The Ecological Poetics of Deborah Bird Rose: Analysis and Application


  • Stuart Cooke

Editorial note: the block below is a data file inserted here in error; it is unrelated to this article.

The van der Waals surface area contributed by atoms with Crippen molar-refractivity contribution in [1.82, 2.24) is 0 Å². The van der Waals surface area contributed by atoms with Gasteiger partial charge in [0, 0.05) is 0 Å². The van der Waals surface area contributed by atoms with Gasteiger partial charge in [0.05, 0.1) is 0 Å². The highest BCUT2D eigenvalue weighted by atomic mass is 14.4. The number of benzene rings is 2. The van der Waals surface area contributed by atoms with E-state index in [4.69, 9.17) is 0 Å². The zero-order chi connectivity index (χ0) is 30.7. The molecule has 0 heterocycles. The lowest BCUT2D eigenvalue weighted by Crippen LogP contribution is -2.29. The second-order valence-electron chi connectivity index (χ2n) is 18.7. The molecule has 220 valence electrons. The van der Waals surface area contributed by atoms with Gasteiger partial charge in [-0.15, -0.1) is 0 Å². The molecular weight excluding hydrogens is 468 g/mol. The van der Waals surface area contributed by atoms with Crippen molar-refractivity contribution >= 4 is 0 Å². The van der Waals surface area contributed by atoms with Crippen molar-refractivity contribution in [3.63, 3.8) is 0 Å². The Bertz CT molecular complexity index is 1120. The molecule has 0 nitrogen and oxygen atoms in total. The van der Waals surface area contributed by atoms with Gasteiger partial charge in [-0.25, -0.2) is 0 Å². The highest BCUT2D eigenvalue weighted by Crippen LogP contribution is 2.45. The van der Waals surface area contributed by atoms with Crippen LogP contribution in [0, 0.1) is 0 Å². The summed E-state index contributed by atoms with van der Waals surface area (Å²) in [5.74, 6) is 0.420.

In the essay that follows I outline and then respond to the poetic qualities of Deborah Bird Rose’s thinking. Trained as an anthropologist, Rose was a highly original scholar. She pioneered ecological ethnography by focusing on the links between social and ecological justice, in particular with the Yarralin and Lingarra communities in the Northern Territory, and she is a founding figure in the environmental humanities, multispecies studies and extinction studies. Her sustained interest in poetry and the poetic imagination made her ever aware of the power of ‘deep stories’; Rose wanted always to be close to ‘the cadences of the[ir] poetry’ (Wild Dog 16). Unlike many scholars in the humanities, for whom writing and reading are dominated by genres of prose, references to poetry and to contemporary poets are common in Rose’s work, and her writing regularly gestures towards the poetic. Rose’s work is vital for ecological criticism that attempts to grapple with the drastic cultural and climactic changes of this century, particularly for criticism with decolonising ambitions.